Tuesday was International Women’s Day and the internet was full of images and writings of strong woman. It was a day to celebrate how very far we’ve come in terms of empowerment, but I believe there are still a few gaps in the modern-day feminist narrative, keeping true gender equality just out of reach. One is our perception of what makes a good father.

What does fatherhood have to do with feminism? I am able to pursue my dreams, my own sense of self, and be all I can be because I know someone else has my back at home.

When I travel as part of my day job, I don’t typically worry that I’ll return to find my backyard now serves as an arena for an underground cock-fighting ring, or that I’ll trip over a stack of random Polaroids detailing a night that will never be remembered or evidence of a hundred other bad decisions. Nor do I worry that homework will be excused, bedtimes avoided, or that ice cream and candy will be served exclusively for breakfast. I don’t worry because my other half is a parent and not a babysitter.

And yet, this simple fact may read like praise, as if my husband keeping the household from descending into chaos while I am otherwise indisposed is somehow above and beyond what all fathers and husbands should do for their families. I understand that not every father is as engaged with their children or as willing to pick up mom’s slack (especially after several days of solo-parenting before mom started to complain about feeling like death warmed over), but I’d like to think that the default assumption about the role should be slightly higher than the slacker / man-boy / comic-relief dad so favored on sitcoms.

When someone tells me my husband is a good father, I want them to say that because they saw the half-dozen kids use him like a swing-set during a school field trip, or because they overheard one of the hundreds of super-secret one-on-one talks he and one of the boys share about an individual child’s worries. I want them to say it because he is a great father and not because he simply shows up when there isn’t any other option.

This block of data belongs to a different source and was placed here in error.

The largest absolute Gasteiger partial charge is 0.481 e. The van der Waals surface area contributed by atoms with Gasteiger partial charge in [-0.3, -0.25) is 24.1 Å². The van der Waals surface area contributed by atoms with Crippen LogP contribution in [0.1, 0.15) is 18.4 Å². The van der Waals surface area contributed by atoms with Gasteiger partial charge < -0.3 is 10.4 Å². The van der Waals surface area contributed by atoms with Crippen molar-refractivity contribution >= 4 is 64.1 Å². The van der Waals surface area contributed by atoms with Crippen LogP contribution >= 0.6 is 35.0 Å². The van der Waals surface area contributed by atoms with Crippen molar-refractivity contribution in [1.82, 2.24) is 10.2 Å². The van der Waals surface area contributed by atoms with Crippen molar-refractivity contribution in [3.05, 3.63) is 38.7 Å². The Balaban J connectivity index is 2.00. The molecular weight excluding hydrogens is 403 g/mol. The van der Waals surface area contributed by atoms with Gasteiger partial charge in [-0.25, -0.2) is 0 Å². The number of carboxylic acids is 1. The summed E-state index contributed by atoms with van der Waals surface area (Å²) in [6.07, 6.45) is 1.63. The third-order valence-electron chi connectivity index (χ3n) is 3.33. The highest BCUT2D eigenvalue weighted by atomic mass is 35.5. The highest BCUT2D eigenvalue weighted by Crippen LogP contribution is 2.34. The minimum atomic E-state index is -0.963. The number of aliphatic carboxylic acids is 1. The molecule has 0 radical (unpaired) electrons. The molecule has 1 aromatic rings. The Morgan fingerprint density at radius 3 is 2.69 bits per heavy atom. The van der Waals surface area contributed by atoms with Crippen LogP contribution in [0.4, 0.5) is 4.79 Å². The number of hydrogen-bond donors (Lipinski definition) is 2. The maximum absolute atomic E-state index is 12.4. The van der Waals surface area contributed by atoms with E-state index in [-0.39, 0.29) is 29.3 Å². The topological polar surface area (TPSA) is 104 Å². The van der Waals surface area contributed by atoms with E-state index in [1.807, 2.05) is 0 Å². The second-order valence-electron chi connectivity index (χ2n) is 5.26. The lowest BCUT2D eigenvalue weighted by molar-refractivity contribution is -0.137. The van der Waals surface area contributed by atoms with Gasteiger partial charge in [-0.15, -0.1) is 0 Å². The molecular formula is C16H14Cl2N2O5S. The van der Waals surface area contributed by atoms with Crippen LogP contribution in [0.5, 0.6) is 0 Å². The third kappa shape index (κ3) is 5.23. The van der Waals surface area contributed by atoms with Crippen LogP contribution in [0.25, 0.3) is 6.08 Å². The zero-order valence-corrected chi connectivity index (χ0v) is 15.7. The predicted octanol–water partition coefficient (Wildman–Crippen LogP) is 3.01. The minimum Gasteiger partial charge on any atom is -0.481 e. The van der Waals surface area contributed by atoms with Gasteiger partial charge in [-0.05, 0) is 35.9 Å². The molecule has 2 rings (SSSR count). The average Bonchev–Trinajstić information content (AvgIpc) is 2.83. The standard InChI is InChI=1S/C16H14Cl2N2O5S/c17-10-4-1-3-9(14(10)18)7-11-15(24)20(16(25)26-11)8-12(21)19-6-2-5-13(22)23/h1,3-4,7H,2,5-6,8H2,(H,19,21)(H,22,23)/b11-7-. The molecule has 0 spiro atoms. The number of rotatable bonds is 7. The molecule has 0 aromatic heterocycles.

Continuing to accept that men are somehow less capable of caring for a family is much the same as continuing to accept that women are any less capable of running a business or more and can be just as damaging to the next generation.

And so, during this Women’s History Month, I will rejoice in the accomplishments of brave women who fought for my right to vote, celebrate those who broke through the glass ceiling, invented Kevlar, fire escapes, and computer compilers. I will drink to those ancient women who created beer and to those more modern women who redefined math and physics.

But at the same time, while I am proud to be a STEM woman by day and a writer mom by night, I am so very grateful to be partnered with a man who isn’t afraid to make breakfast, who isn’t too manly to fold laundry, and whose very machoness isn’t threatened by agreeing to play with colored blocks. I may hold his parenting skills to a higher standard than the sitcoms, but then again, I don’t find the alternative very funny.